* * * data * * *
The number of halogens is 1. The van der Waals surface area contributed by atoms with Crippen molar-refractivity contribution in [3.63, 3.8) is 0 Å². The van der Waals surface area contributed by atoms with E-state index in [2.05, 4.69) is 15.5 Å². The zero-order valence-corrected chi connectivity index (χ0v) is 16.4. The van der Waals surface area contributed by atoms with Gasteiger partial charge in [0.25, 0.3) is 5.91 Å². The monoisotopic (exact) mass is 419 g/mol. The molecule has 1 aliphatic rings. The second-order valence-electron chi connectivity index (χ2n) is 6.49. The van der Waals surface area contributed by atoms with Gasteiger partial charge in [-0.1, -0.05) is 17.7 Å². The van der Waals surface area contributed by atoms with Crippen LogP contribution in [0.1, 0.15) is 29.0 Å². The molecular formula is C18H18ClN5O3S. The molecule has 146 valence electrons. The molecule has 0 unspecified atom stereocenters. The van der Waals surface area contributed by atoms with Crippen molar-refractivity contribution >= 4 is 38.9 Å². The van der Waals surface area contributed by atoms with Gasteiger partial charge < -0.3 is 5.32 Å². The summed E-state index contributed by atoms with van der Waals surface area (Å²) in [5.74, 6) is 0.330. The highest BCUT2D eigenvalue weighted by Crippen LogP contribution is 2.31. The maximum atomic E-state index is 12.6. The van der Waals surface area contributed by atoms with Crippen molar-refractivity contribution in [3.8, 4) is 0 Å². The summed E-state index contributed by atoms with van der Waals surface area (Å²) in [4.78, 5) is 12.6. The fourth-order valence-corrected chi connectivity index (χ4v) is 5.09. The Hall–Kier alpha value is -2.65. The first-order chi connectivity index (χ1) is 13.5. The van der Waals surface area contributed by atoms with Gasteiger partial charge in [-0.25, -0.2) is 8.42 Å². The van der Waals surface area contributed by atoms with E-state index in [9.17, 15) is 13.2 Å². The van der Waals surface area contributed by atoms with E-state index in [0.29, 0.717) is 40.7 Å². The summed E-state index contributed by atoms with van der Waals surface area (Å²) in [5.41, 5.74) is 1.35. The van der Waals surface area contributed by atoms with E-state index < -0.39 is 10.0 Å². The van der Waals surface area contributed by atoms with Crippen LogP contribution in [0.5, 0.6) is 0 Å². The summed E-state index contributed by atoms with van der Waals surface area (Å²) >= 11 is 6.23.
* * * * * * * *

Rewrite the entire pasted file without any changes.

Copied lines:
The number of halogens is 1. The van der Waals surface area contributed by atoms with Crippen molar-refractivity contribution in [3.63, 3.8) is 0 Å². The van der Waals surface area contributed by atoms with E-state index in [2.05, 4.69) is 15.5 Å². The zero-order valence-corrected chi connectivity index (χ0v) is 16.4. The van der Waals surface area contributed by atoms with Gasteiger partial charge in [0.25, 0.3) is 5.91 Å². The monoisotopic (exact) mass is 419 g/mol. The molecule has 1 aliphatic rings. The second-order valence-electron chi connectivity index (χ2n) is 6.49. The van der Waals surface area contributed by atoms with Gasteiger partial charge in [-0.1, -0.05) is 17.7 Å². The van der Waals surface area contributed by atoms with Crippen LogP contribution in [0.1, 0.15) is 29.0 Å². The molecular formula is C18H18ClN5O3S. The molecule has 146 valence electrons. The molecule has 0 unspecified atom stereocenters. The van der Waals surface area contributed by atoms with Crippen molar-refractivity contribution >= 4 is 38.9 Å². The van der Waals surface area contributed by atoms with Gasteiger partial charge < -0.3 is 5.32 Å². The summed E-state index contributed by atoms with van der Waals surface area (Å²) in [5.74, 6) is 0.330. The highest BCUT2D eigenvalue weighted by Crippen LogP contribution is 2.31. The maximum atomic E-state index is 12.6. The van der Waals surface area contributed by atoms with Crippen molar-refractivity contribution in [3.8, 4) is 0 Å². The summed E-state index contributed by atoms with van der Waals surface area (Å²) in [4.78, 5) is 12.6. The fourth-order valence-corrected chi connectivity index (χ4v) is 5.09. The Hall–Kier alpha value is -2.65. The first-order chi connectivity index (χ1) is 13.5. The van der Waals surface area contributed by atoms with Gasteiger partial charge in [-0.25, -0.2) is 8.42 Å². The van der Waals surface area contributed by atoms with E-state index in [9.17, 15) is 13.2 Å². The van der Waals surface area contributed by atoms with E-state index in [0.29, 0.717) is 40.7 Å². The summed E-state index contributed by atoms with van der Waals surface area (Å²) in [5.41, 5.74) is 1.35. The van der Waals surface area contributed by atoms with E-state index < -0.39 is 10.0 Å². The van der Waals surface area contributed by atoms with Crippen LogP contribution in [0.5, 0.6) is 0 Å². The summed E-state index contributed by atoms with van der Waals surface area (Å²) >= 11 is 6.23.